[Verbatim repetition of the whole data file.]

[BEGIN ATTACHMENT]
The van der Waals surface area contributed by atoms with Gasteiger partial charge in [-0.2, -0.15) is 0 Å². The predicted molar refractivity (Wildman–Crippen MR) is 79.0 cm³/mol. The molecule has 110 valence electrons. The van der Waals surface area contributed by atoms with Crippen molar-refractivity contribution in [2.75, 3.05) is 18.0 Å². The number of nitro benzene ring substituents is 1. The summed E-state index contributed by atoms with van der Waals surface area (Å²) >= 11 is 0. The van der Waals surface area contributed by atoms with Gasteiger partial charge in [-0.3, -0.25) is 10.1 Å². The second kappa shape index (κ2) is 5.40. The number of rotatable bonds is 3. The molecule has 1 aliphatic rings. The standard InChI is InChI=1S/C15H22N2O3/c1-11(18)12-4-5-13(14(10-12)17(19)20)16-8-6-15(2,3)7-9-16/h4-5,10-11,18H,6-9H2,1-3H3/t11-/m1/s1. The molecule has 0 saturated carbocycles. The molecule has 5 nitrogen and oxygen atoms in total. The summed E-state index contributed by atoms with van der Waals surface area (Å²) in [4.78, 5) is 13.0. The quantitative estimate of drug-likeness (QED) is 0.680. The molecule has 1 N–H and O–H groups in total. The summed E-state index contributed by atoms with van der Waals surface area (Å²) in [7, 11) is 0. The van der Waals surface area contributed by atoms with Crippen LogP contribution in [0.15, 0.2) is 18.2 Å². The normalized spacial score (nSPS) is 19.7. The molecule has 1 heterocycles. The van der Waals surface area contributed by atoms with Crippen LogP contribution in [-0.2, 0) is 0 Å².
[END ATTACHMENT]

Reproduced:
The van der Waals surface area contributed by atoms with Gasteiger partial charge in [-0.2, -0.15) is 0 Å². The predicted molar refractivity (Wildman–Crippen MR) is 79.0 cm³/mol. The molecule has 110 valence electrons. The van der Waals surface area contributed by atoms with Crippen molar-refractivity contribution in [2.75, 3.05) is 18.0 Å². The number of nitro benzene ring substituents is 1. The summed E-state index contributed by atoms with van der Waals surface area (Å²) >= 11 is 0. The van der Waals surface area contributed by atoms with Gasteiger partial charge in [-0.3, -0.25) is 10.1 Å². The second kappa shape index (κ2) is 5.40. The number of rotatable bonds is 3. The molecule has 1 aliphatic rings. The standard InChI is InChI=1S/C15H22N2O3/c1-11(18)12-4-5-13(14(10-12)17(19)20)16-8-6-15(2,3)7-9-16/h4-5,10-11,18H,6-9H2,1-3H3/t11-/m1/s1. The molecule has 0 saturated carbocycles. The molecule has 5 nitrogen and oxygen atoms in total. The summed E-state index contributed by atoms with van der Waals surface area (Å²) in [4.78, 5) is 13.0. The quantitative estimate of drug-likeness (QED) is 0.680. The molecule has 1 N–H and O–H groups in total. The summed E-state index contributed by atoms with van der Waals surface area (Å²) in [7, 11) is 0. The van der Waals surface area contributed by atoms with Crippen LogP contribution in [0.15, 0.2) is 18.2 Å². The normalized spacial score (nSPS) is 19.7. The molecule has 1 heterocycles. The van der Waals surface area contributed by atoms with Crippen LogP contribution in [-0.2, 0) is 0 Å².